What is common law marriage? Am I in one right now? Can I get out of mine? A common law marriage is a marriage that was simply never recognized legally or religiously, and was entered into informally. Therefore, if you are in a common law marriage, then you are in a legal marriage and if the marriage ends then you have to legally divorce, and if necessary, go through equitable distribution and support proceedings. The reason that common law marriage was necessary in the past was because it used to be burdensome for people to go to town hall to get married. In the days before mass transportation and before people began to move into the cities, getting a marriage license could prove to be too difficult and expensive for people living in small villages with only their horse for transportation. These days, most people have some way of getting to their nearest courthouse to get a marriage license. For this reason, Common Law marriage was deemed to no longer be necessary.
Starting January 1, 2005, common law marriage was legally abolished in Pennsylvania. That means that if you believe that your common law marriage began after that date, then you are not married. If you believe that your common law marriage began before January 1, 2005, then you may be married.
For obvious reasons, common law marriage is usually questioned either when a couple is trying to get divorced, or when one spouse dies and the other is trying to inherit. To determine if a couple is common law married, the Court will look at whether the couple exchanged words expressing “a present intent to be married” and whether they “held themselves out as married” to their community. Words expressing a present intent to be married do not have to be specific words, as long as they have an express intention of creating a legal marital relationship. “Holding yourself out as married” means that you refer to yourself as husband and wife in public, perhaps you share a bank account, one spouse took the other’s name, you exchange anniversary cards, you live together, etc.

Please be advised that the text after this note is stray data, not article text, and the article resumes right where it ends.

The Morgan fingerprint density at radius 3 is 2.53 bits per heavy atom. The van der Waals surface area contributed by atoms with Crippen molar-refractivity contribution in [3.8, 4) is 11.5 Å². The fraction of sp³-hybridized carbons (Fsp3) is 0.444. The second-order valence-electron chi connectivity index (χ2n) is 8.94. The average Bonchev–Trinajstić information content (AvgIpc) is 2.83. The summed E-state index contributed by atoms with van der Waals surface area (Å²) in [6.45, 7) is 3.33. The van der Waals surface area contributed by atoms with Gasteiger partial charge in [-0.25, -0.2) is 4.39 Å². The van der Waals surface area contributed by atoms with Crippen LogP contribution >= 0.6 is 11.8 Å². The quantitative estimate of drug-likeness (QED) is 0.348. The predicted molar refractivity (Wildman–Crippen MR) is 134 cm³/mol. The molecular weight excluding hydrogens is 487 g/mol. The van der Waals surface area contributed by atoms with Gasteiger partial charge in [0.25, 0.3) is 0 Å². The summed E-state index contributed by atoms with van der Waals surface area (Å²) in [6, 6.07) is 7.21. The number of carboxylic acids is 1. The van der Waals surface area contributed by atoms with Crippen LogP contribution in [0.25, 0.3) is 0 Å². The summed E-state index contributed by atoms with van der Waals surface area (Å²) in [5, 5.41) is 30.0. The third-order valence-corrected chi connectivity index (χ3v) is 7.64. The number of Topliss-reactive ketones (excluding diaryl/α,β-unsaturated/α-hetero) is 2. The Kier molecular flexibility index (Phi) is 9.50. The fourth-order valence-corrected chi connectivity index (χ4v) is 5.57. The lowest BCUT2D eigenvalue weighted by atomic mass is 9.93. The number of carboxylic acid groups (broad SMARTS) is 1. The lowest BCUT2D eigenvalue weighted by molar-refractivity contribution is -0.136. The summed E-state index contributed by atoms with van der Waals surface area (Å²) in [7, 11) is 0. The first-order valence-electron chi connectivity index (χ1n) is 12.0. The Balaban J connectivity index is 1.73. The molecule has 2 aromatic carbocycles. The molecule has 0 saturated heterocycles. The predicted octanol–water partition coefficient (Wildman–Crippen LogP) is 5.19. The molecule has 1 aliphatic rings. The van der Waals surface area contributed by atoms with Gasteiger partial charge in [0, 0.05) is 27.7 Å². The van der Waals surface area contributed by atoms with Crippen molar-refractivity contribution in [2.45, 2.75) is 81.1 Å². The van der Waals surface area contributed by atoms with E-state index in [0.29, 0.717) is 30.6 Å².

The determination of the existence of a common law marriage is factual. If both putative spouses are alive and are able to testify, then they must testify both that they exchanged words expressing their present intent to be married, as well as holding themselves out as married. If one putative spouse is dead or otherwise unable to testify, then if the testifying spouse presents evidence of cohabitation and that they held themselves out as married, then it creates a presumption of marriage that another party can rebut.
Whether you are in a ceremonial marriage or a common law marriage, contact our experienced Pittsburgh family law attorneys to discuss your case!